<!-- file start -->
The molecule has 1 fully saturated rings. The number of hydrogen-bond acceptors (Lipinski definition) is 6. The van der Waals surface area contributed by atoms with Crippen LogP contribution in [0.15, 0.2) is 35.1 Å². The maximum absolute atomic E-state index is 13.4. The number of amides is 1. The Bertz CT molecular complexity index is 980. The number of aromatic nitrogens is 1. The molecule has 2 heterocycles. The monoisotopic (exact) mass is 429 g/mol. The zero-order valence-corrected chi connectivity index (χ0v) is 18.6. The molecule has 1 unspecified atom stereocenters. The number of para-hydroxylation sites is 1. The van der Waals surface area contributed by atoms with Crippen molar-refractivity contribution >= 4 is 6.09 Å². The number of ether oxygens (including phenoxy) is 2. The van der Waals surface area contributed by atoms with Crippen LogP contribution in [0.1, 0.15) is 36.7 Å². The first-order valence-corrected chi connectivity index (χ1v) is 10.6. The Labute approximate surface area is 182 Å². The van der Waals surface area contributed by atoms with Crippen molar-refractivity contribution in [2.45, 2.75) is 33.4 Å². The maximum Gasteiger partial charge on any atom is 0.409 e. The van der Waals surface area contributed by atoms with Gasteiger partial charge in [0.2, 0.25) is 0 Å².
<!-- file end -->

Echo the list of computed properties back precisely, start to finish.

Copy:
The molecule has 1 fully saturated rings. The number of hydrogen-bond acceptors (Lipinski definition) is 6. The van der Waals surface area contributed by atoms with Crippen LogP contribution in [0.15, 0.2) is 35.1 Å². The maximum absolute atomic E-state index is 13.4. The number of amides is 1. The Bertz CT molecular complexity index is 980. The number of aromatic nitrogens is 1. The molecule has 2 heterocycles. The monoisotopic (exact) mass is 429 g/mol. The zero-order valence-corrected chi connectivity index (χ0v) is 18.6. The molecule has 1 unspecified atom stereocenters. The number of para-hydroxylation sites is 1. The van der Waals surface area contributed by atoms with Crippen molar-refractivity contribution >= 4 is 6.09 Å². The number of ether oxygens (including phenoxy) is 2. The van der Waals surface area contributed by atoms with Crippen LogP contribution in [0.1, 0.15) is 36.7 Å². The first-order valence-corrected chi connectivity index (χ1v) is 10.6. The Labute approximate surface area is 182 Å². The van der Waals surface area contributed by atoms with Crippen molar-refractivity contribution in [2.45, 2.75) is 33.4 Å². The maximum Gasteiger partial charge on any atom is 0.409 e. The van der Waals surface area contributed by atoms with Gasteiger partial charge in [0.2, 0.25) is 0 Å².